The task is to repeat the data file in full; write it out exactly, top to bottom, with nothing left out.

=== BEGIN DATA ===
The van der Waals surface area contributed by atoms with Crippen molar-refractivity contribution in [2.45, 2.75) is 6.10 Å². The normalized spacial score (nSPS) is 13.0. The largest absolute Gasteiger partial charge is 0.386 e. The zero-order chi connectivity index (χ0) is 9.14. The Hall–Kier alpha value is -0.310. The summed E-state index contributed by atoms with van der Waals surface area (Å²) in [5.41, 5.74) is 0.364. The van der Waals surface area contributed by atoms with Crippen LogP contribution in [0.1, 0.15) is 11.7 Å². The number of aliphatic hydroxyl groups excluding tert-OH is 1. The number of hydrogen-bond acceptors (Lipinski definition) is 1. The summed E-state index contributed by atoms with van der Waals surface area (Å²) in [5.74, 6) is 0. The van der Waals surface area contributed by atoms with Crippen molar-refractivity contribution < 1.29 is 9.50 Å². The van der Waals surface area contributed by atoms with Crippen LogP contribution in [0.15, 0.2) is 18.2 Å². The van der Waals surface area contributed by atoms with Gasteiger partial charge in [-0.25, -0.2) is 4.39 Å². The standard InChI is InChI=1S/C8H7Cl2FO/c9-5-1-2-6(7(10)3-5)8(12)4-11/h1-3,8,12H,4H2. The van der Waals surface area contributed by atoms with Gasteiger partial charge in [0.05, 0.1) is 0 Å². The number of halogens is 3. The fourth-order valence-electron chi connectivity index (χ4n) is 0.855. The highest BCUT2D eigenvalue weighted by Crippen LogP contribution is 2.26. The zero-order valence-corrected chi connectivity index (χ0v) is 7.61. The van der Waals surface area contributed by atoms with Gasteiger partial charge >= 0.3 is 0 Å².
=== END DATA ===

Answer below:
The van der Waals surface area contributed by atoms with Crippen molar-refractivity contribution in [2.45, 2.75) is 6.10 Å². The normalized spacial score (nSPS) is 13.0. The largest absolute Gasteiger partial charge is 0.386 e. The zero-order chi connectivity index (χ0) is 9.14. The Hall–Kier alpha value is -0.310. The summed E-state index contributed by atoms with van der Waals surface area (Å²) in [5.41, 5.74) is 0.364. The van der Waals surface area contributed by atoms with Crippen LogP contribution in [0.1, 0.15) is 11.7 Å². The number of aliphatic hydroxyl groups excluding tert-OH is 1. The number of hydrogen-bond acceptors (Lipinski definition) is 1. The summed E-state index contributed by atoms with van der Waals surface area (Å²) in [5.74, 6) is 0. The van der Waals surface area contributed by atoms with Crippen molar-refractivity contribution < 1.29 is 9.50 Å². The van der Waals surface area contributed by atoms with Crippen LogP contribution in [0.15, 0.2) is 18.2 Å². The van der Waals surface area contributed by atoms with Gasteiger partial charge in [-0.25, -0.2) is 4.39 Å². The standard InChI is InChI=1S/C8H7Cl2FO/c9-5-1-2-6(7(10)3-5)8(12)4-11/h1-3,8,12H,4H2. The van der Waals surface area contributed by atoms with Gasteiger partial charge in [0.05, 0.1) is 0 Å². The number of halogens is 3. The fourth-order valence-electron chi connectivity index (χ4n) is 0.855. The highest BCUT2D eigenvalue weighted by Crippen LogP contribution is 2.26. The zero-order valence-corrected chi connectivity index (χ0v) is 7.61. The van der Waals surface area contributed by atoms with Gasteiger partial charge >= 0.3 is 0 Å².